She drives a car she self-describes as “crappy” even though it’s her own damn fault that it’s crappy because she doesn’t maintain it. (She doesn’t seem surprised by the fact the car needs a jump, so this probably isn’t the first time it hasn’t started. It probably needs a new battery, which is not a major fix, nor a major expense.) Then she needed to get male assistance to start her car—implying stereotypical female helplessness with things mechanical. Yes, to jumpstart a car, you need a second car and a set of jumper cables. But why did it have to be a nephew who helped out? Why not a niece? Why not the landlady herself?
After all this, she tells us that she’s in a bad mood. Yes, we got that.
The Mother Teresa reference seems a tad cliched, too easy. Like something you’d put in the first draft as a placeholder. Or in a blog entry. In a novel, I want to read something more original.
Now that we’ve established that grrrl power doesn’t extend to car maintenance, we get into the lawyers are evil rant. Full disclosure, I read this right after I graduated from law school, but at the same time, all-lawyers-are-evil is trite, trite, trite. Please. Some lawyers are evil, some are Mother Teresas (heh), and the vast majority lie somewhere in between. Just like any. other. profession.
Then readers are told that the HG&E executives are “sleazeballs”. Why are they sleazeballs? (And no, just the fact that there was an accident doesn’t automatically make them sleazeballs.) We’re told that the defense lawyer is evil by extension, because if you’re representing “sleazeballs” then you must be one yourself. Never mind the fact that everyone is entitled to representation.
The protagonist nicknames the defense lawyer “Pencil Face”, because why should he get a real name? He’s a weasel. He’s cross-examining her, the evil, evil, man. Doing his job? Bah. Craziness. He should just agree with her, say “no further questions” and sit down. Right.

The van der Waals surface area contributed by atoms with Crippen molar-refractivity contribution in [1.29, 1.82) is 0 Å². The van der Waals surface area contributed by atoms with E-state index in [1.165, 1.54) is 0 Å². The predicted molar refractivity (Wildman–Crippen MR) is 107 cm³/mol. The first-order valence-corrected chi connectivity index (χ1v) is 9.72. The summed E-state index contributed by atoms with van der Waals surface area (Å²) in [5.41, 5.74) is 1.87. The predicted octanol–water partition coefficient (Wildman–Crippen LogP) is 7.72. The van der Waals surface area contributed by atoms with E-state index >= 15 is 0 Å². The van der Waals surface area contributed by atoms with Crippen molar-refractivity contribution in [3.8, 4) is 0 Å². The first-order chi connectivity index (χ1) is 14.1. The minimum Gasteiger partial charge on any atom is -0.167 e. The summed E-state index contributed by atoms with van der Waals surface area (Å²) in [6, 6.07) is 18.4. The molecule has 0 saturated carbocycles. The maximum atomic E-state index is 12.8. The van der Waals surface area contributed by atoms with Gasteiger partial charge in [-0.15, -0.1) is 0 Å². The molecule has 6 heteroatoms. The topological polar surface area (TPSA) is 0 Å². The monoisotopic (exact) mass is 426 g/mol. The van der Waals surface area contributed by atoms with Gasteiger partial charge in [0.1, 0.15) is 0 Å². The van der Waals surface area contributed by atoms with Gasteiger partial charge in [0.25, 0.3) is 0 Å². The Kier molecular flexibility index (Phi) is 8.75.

When that doesn’t happen, our narrator gets so mad at being cross-examined, at the defense lawyer having the temerity to try to discredit her, that she attempts to punch him.
Okay. So there’s a certain amount of humor in this scenario. Who hasn’t been in a situation where they wanted to punch someone, but didn’t? What would happen if you did? That’s the premise of this book. And it isn’t a bad one.
But here’s the thing: after she attempts to punch the defense lawyer, she hits her head, and ends up in a coma. When she wakes up, she decides to change her life, since it’s clearly out of control. Great. So what do you think would be first on this list? How about clearing up the assault charges she’s facing after attacking the defense lawyer? Well, that would be a fine idea–if there were any! She’s not charged with assaulting the defense lawyer, which I mean, come on! She tried to punch a lawyer in a courtroom in front of a judge! Honestly, I just couldn’t get past this. I know it’s supposed to be a light romantic comedy and all, but you don’t go around punching officers of the court and then just walk away tra-la-la. This needed a resolution. How about some community service?
Overall impression: I found the protagonist irritating and the plot development is unrealistic. It’s not just that it verges on the absurd. A comedy of the absurd can work. It’s the giant plotholes. It also relies too heavily on stereotypes and clichés as shortcuts. I’m as fond of a cliché as the next person, but in a novel I want to see fresh writing.
Thinking: the old “show” vs. “tell” axiom was really apparent here.
Which brings me back to where I started: fluffy books are about turning off your brain and being taken for a ride. As long as you don’t think about them too much, they’re fun. Sure, they fall apart the minute you start thinking, but the point is: most readers aren’t thinking. They’re in it for a good time.
The problem is that when you write, you read as a writer. Before I wrote in a serious way, I could (and did) read anything. And now, I simply can’t. The minute I get that “I. am. reading. a. book.” feeling, I’m done. On the other hand, I’ve quite enjoyed several movies/TV shows based on books that I just know that I could not get through (Sex and the City, for example). And I think partly it’s that the acting/directing adds nuances to the characters and plot, but also that because it’s a different medium, I’m able to sit back and be entertained in a way that I can’t with a book.
So two points to conclude. There’s nothing wrong with creating and consuming pure entertainment. Not everything has to have a deeper meaning or greater purpose. But the fact remains that not all books are of equal merit, and fluffy book writers, being writers, have to know that.